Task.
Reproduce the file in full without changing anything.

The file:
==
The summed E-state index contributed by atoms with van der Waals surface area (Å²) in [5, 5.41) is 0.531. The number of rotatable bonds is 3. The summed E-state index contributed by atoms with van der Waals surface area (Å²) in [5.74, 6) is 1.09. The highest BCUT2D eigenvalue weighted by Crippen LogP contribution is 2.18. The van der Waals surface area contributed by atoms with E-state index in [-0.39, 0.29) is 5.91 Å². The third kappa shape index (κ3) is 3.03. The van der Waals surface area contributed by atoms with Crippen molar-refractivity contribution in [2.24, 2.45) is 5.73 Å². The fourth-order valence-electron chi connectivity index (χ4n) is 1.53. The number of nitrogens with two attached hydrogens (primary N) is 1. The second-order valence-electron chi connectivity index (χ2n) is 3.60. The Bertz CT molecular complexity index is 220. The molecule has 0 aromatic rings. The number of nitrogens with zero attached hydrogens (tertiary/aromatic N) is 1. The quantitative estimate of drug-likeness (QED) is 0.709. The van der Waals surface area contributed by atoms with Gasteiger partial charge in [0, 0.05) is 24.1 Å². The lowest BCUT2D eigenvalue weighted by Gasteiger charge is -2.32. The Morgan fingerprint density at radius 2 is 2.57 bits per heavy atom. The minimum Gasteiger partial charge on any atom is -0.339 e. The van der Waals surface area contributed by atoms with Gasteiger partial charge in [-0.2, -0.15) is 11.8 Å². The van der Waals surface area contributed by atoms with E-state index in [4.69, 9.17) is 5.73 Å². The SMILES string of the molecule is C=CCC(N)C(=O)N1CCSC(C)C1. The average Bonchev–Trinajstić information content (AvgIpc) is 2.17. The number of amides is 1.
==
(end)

The summed E-state index contributed by atoms with van der Waals surface area (Å²) in [5, 5.41) is 0.531. The number of rotatable bonds is 3. The summed E-state index contributed by atoms with van der Waals surface area (Å²) in [5.74, 6) is 1.09. The highest BCUT2D eigenvalue weighted by Crippen LogP contribution is 2.18. The van der Waals surface area contributed by atoms with E-state index in [-0.39, 0.29) is 5.91 Å². The third kappa shape index (κ3) is 3.03. The van der Waals surface area contributed by atoms with Crippen molar-refractivity contribution in [2.24, 2.45) is 5.73 Å². The fourth-order valence-electron chi connectivity index (χ4n) is 1.53. The number of nitrogens with two attached hydrogens (primary N) is 1. The second-order valence-electron chi connectivity index (χ2n) is 3.60. The Bertz CT molecular complexity index is 220. The molecule has 0 aromatic rings. The number of nitrogens with zero attached hydrogens (tertiary/aromatic N) is 1. The quantitative estimate of drug-likeness (QED) is 0.709. The van der Waals surface area contributed by atoms with Gasteiger partial charge in [0, 0.05) is 24.1 Å². The lowest BCUT2D eigenvalue weighted by Gasteiger charge is -2.32. The Morgan fingerprint density at radius 2 is 2.57 bits per heavy atom. The minimum Gasteiger partial charge on any atom is -0.339 e. The van der Waals surface area contributed by atoms with Gasteiger partial charge in [-0.2, -0.15) is 11.8 Å². The van der Waals surface area contributed by atoms with E-state index in [4.69, 9.17) is 5.73 Å². The SMILES string of the molecule is C=CCC(N)C(=O)N1CCSC(C)C1. The average Bonchev–Trinajstić information content (AvgIpc) is 2.17. The number of amides is 1.